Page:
Comparative diagnostic performance of rapid antigen detection tests for COVID-19 in a hospital setting

Open AccessPublished:April 27, 2021DOI:https://doi.org/10.1016/j.ijid.2021.04.072

      Highlights

      • Not all available rapid SARS-CoV-2 antigen tests have a sensitivity of ≥80/90%.
      • Sensitivity of rapid SARS-CoV-2 antigen tests is primarily driven by viral load.
      • Antigen test optimal sensitivity is at reverse transcription PCR cycle threshold ≤29.
      • Highly specific rapid tests are useful for screening in high incidence settings.

      Abstract

      Background

      The availability of accurate and rapid diagnostic tools for COVID-19 is essential for tackling the ongoing pandemic. Our study aimed to quantify the performance of available antigen-detecting rapid diagnostic tests (Ag-RDTs) in a real-world hospital setting.

      Methods

      In this retrospective analysis, the diagnostic performance of 7 Ag-RDTs was compared with real-time reverse transcription quantitative polymerase chain reaction assay in terms of sensitivity, specificity and expected predictive values.

      Results

      A total of 321 matched Ag-RDTreal-time reverse transcription quantitative polymerase chain reaction samples were analyzed retrospectively. The overall sensitivity and specificity of the Ag-RDTs was 78.7% and 100%, respectively. However, a wide range of sensitivity estimates by brand (66.0%–93.8%) and cycle threshold (Ct) cut-off values (Ct <25: 96.2%; Ct 30–35: 31.1%) was observed. The optimal Ct cut-off value that maximized sensitivity was 29.

      Conclusions

      The routine use of Ag-RDTs may be convenient in moderate-to-high intensity settings when high volumes of specimens are tested every day. However, the diagnostic performance of the commercially available tests may differ substantially.

      Keywords

      Introduction

      The ongoing SARS-CoV-2 pandemic has been associated with a significant burden and unprecedented pressure on healthcare systems (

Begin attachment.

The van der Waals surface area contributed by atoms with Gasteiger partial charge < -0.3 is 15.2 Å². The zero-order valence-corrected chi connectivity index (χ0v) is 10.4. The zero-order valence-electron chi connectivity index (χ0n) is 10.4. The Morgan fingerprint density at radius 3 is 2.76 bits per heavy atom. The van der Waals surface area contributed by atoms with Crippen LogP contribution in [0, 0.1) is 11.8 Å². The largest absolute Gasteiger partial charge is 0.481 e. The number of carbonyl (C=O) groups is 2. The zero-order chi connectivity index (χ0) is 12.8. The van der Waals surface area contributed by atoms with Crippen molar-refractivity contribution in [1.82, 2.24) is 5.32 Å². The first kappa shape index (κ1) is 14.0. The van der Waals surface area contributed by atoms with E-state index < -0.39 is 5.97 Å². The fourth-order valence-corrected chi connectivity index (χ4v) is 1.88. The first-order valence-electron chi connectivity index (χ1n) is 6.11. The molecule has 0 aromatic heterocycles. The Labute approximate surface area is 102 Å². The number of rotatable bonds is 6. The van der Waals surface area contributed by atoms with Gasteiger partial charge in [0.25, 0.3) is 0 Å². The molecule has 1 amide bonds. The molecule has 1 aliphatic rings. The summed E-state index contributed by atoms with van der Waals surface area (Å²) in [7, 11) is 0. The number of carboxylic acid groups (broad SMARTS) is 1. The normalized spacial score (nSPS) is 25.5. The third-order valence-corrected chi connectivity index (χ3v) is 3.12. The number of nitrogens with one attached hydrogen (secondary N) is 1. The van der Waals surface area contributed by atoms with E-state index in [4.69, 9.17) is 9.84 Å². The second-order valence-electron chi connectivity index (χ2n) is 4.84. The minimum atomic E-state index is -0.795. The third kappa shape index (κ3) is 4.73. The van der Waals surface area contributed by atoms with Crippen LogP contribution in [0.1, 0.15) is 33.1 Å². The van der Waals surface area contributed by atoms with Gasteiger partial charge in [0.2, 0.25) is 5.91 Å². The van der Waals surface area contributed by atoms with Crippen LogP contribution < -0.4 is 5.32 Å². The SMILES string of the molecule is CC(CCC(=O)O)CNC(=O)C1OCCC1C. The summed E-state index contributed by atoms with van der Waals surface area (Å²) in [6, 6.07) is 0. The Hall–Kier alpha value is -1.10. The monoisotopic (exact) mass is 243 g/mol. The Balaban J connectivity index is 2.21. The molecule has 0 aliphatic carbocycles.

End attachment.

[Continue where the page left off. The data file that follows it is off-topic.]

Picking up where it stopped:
• McArthur L.
      • Sakthivel D.
      • Ataide R.
      • Chan F.
      • Richards J.S.
      • Narh C.A.
      Review of burden, clinical definitions, and management of COVID-19 cases.
      ,
      • Greene C.J.
      • Burleson S.L.
      • Crosby J.C.
      • Heimann M.A.
      • Pigott D.C.
      Coronavirus disease 2019: International public health considerations.
      ,
      • Rahimi F.
      • Talebi Bezmin Abadi A.
      Tackling the COVID-19 pandemic.
      ). The availability of accurate and rapid diagnostic tools for COVID-19 is therefore essential for both active monitoring of cases and contact tracing strategies in order to reduce the circulation of the COVID-19 causative agent (
      • Greene C.J.
      • Burleson S.L.
      • Crosby J.C.
      • Heimann M.A.
      • Pigott D.C.
      Coronavirus disease 2019: International public health considerations.
      ,
      • Rahimi F.
      • Talebi Bezmin Abadi A.
      Tackling the COVID-19 pandemic.
      ,
      • Venter M.
      • Richter K.
      Towards effective diagnostic assays for COVID-19: a review.
      ,
      • Hu B.
      • Guo H.
      • Zhou P.
      • Shi Z.L.
      Characteristics of SARS-CoV-2 and COVID-19.
      ).
      Etiological diagnosis of SARS-CoV-2 infection may be performed by directly identifying the viral ribonucleic acid or antigens or by indirectly identifying specific antibodies. The direct methods include, for example, real-time reverse transcription quantitative polymerase chain reaction (RT-qPCR), transcription-loop-mediated isothermal amplification, and antigen-based tests. Indirect diagnostics, useful for establishing previous exposure to the virus and/or vaccine, may be done through enzyme-linked immunoassay, chemiluminescence immunoassay and other serological tests (
      • Venter M.
      • Richter K.
      Towards effective diagnostic assays for COVID-19: a review.
      ,
      • Russo A.
      • Minichini C.
      • Starace M.
      • Astorri R.
      • Calò F.
      • Coppola N.
      • et al.
      Current status of laboratory diagnosis for COVID-19: a narrative review.
      ).
      Owing to its high diagnostic performance, RT-qPCR is the “gold standard” assay for the laboratory diagnosis of both symptomatic and asymptomatic COVID-19 cases (
      • Russo A.
      • Minichini C.
      • Starace M.
      • Astorri R.
      • Calò F.
      • Coppola N.
      • et al.
      Current status of laboratory diagnosis for COVID-19: a narrative review.